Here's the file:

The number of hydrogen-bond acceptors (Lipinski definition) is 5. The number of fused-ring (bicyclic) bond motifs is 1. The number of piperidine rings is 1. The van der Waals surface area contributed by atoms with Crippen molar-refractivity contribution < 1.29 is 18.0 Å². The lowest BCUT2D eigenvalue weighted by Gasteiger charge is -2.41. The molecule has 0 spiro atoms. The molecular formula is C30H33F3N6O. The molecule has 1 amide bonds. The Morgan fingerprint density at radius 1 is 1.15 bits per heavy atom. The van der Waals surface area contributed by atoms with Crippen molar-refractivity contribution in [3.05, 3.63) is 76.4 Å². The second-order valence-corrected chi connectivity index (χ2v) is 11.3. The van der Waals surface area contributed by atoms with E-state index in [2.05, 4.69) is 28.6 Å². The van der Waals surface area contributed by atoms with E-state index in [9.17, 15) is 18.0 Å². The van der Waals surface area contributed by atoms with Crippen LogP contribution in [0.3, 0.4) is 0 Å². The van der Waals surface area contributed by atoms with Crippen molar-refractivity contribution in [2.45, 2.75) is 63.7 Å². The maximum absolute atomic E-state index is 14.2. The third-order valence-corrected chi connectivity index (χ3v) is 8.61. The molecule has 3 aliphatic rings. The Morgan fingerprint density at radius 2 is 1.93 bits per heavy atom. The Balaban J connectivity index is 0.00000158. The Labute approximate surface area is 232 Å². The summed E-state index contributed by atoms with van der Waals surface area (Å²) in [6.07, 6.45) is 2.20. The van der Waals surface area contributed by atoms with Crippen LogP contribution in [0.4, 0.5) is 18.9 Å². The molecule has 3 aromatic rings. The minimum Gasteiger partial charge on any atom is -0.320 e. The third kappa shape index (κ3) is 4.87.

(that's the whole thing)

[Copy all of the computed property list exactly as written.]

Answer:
The number of hydrogen-bond acceptors (Lipinski definition) is 5. The number of fused-ring (bicyclic) bond motifs is 1. The number of piperidine rings is 1. The van der Waals surface area contributed by atoms with Crippen molar-refractivity contribution < 1.29 is 18.0 Å². The lowest BCUT2D eigenvalue weighted by Gasteiger charge is -2.41. The molecule has 0 spiro atoms. The molecular formula is C30H33F3N6O. The molecule has 1 amide bonds. The Morgan fingerprint density at radius 1 is 1.15 bits per heavy atom. The van der Waals surface area contributed by atoms with Crippen molar-refractivity contribution in [3.05, 3.63) is 76.4 Å². The second-order valence-corrected chi connectivity index (χ2v) is 11.3. The van der Waals surface area contributed by atoms with E-state index in [2.05, 4.69) is 28.6 Å². The van der Waals surface area contributed by atoms with E-state index in [9.17, 15) is 18.0 Å². The van der Waals surface area contributed by atoms with Crippen LogP contribution in [0.3, 0.4) is 0 Å². The van der Waals surface area contributed by atoms with Crippen molar-refractivity contribution in [2.45, 2.75) is 63.7 Å². The maximum absolute atomic E-state index is 14.2. The third-order valence-corrected chi connectivity index (χ3v) is 8.61. The molecule has 3 aliphatic rings. The Morgan fingerprint density at radius 2 is 1.93 bits per heavy atom. The Balaban J connectivity index is 0.00000158. The Labute approximate surface area is 232 Å². The summed E-state index contributed by atoms with van der Waals surface area (Å²) in [6.07, 6.45) is 2.20. The van der Waals surface area contributed by atoms with Crippen LogP contribution in [0.4, 0.5) is 18.9 Å². The molecule has 3 aromatic rings. The minimum Gasteiger partial charge on any atom is -0.320 e. The third kappa shape index (κ3) is 4.87.